(quote) Paul-1057122 said: A post in yesterday's Post and Courier caught my attention. An education committee has approved South Carolina not teaching "natural selection" as fact. From TFA:
[SC Senator Mike] Fair argued South Carolina's students are learning the
philosophy of natural selection but teachers are not calling it such. He
said the best way for students to learn is for the schools to teach the
"To teach that natural selection is the
answer to origins is wrong," Fair said. "I don't have a problem with
teaching theories. I don't think it should be taught as fact."
Ultimately, the committee approved all measures except
that clause, which now gets sent back to the committee level for review.
State Superintendent of Education Mick Zais said after the meeting he
was not surprised by the debate that took place.
has been going on here in South Carolina for a long a time," Zais said.
"We ought to teach both sides and let students draw their own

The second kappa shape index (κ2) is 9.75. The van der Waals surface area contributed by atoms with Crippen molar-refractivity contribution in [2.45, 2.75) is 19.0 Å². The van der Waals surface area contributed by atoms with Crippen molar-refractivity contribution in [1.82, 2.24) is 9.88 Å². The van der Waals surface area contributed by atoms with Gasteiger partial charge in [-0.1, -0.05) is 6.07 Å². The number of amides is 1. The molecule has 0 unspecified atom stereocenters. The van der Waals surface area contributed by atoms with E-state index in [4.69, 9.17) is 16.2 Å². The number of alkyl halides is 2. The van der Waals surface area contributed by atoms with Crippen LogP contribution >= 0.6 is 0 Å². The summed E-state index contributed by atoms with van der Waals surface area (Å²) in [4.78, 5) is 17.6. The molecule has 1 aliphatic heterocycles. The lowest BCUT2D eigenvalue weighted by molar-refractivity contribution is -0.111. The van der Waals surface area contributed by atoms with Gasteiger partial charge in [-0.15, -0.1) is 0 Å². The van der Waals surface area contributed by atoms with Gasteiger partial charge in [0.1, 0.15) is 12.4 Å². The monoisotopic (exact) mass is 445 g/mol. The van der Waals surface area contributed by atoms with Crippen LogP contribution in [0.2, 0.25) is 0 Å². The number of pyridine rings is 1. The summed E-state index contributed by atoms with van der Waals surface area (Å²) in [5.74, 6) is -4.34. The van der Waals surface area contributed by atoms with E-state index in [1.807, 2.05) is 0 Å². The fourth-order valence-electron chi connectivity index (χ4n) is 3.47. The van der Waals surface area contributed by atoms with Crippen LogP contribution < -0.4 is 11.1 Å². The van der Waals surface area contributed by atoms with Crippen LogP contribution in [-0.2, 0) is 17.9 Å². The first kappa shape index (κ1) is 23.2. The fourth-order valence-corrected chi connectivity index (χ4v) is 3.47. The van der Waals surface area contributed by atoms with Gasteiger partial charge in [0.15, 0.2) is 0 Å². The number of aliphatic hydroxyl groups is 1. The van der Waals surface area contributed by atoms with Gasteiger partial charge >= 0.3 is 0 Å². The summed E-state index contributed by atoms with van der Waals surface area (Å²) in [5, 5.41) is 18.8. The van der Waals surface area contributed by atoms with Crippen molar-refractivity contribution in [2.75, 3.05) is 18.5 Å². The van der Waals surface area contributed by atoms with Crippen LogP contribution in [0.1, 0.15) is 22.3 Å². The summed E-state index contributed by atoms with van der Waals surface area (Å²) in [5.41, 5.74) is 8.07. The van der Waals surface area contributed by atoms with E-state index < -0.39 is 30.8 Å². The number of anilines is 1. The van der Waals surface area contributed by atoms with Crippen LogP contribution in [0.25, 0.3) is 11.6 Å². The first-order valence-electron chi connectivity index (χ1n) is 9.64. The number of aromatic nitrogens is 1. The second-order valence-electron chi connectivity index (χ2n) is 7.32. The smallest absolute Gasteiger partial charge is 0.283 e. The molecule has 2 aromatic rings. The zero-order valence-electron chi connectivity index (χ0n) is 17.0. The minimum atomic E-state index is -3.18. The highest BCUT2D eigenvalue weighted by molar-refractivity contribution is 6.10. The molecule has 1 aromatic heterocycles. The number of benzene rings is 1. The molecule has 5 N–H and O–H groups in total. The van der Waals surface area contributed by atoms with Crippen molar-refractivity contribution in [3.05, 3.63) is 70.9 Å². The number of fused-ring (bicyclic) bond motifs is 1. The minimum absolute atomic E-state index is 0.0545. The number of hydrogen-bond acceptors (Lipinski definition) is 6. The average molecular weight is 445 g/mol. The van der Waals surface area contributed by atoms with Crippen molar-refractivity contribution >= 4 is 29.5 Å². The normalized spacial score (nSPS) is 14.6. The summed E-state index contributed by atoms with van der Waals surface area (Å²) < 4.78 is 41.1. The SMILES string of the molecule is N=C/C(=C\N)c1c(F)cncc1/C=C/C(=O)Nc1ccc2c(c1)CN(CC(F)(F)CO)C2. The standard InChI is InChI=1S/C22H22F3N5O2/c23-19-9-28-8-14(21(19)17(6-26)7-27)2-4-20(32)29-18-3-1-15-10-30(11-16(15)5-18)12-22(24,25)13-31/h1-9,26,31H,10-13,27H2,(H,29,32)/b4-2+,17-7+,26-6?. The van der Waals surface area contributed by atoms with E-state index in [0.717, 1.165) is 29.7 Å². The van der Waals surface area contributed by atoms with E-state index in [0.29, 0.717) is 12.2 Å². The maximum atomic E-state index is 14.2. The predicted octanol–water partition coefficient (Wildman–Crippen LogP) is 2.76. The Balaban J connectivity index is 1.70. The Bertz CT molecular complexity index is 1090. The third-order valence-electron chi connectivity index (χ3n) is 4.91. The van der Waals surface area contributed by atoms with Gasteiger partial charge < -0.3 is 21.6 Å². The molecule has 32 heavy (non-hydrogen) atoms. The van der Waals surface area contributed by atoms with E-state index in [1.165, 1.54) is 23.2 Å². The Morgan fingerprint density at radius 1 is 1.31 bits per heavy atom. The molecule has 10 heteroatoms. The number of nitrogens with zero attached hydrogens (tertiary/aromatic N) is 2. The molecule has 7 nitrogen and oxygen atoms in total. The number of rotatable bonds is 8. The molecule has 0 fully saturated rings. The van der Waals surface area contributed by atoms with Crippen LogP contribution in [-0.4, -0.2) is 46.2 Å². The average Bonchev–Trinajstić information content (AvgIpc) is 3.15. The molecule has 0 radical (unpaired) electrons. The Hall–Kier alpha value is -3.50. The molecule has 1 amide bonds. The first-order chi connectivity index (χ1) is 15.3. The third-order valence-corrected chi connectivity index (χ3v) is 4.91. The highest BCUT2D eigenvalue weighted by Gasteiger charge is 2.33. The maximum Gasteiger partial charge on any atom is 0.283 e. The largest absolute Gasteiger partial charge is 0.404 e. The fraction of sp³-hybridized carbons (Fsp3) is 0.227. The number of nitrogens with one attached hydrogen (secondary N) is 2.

conclusions."I've read a lot of comments on this story on Slashdot (a tech news aggregator) and most of the posters think this is asinine. One particular comment sums it up as such:
The distinction between what is and
is not "science" doesn't mean much to those who want to make sure that
their kids are not taught lies in school.
Some people turn to
religion to gain certainty where there is none. In order for this
psychological device to work, they must honestly believe that the points
of their religious teaching are inarguable fact, and that any evidence
to the contrary is a result of either incompetence or deception. People
who believe this don't give a hoot what is or is not "science," since
they only care about what does or does not agree with their forgone
"Teach the controversy," is the second-best stance
that they take only because they know that "teach our religion as fact"
is already a lost battle (but would still be the best option).
to get logical consistency on these points is futile, since the basic
motivation has nothing to do with challenging kids to think critically,
and everything to do with ensuring that their kids don't lose their
faith by going to school.So is this a good thing or will it serve to drive the wedge of secularism even deeper?
It doesn't necessarily have to be either or.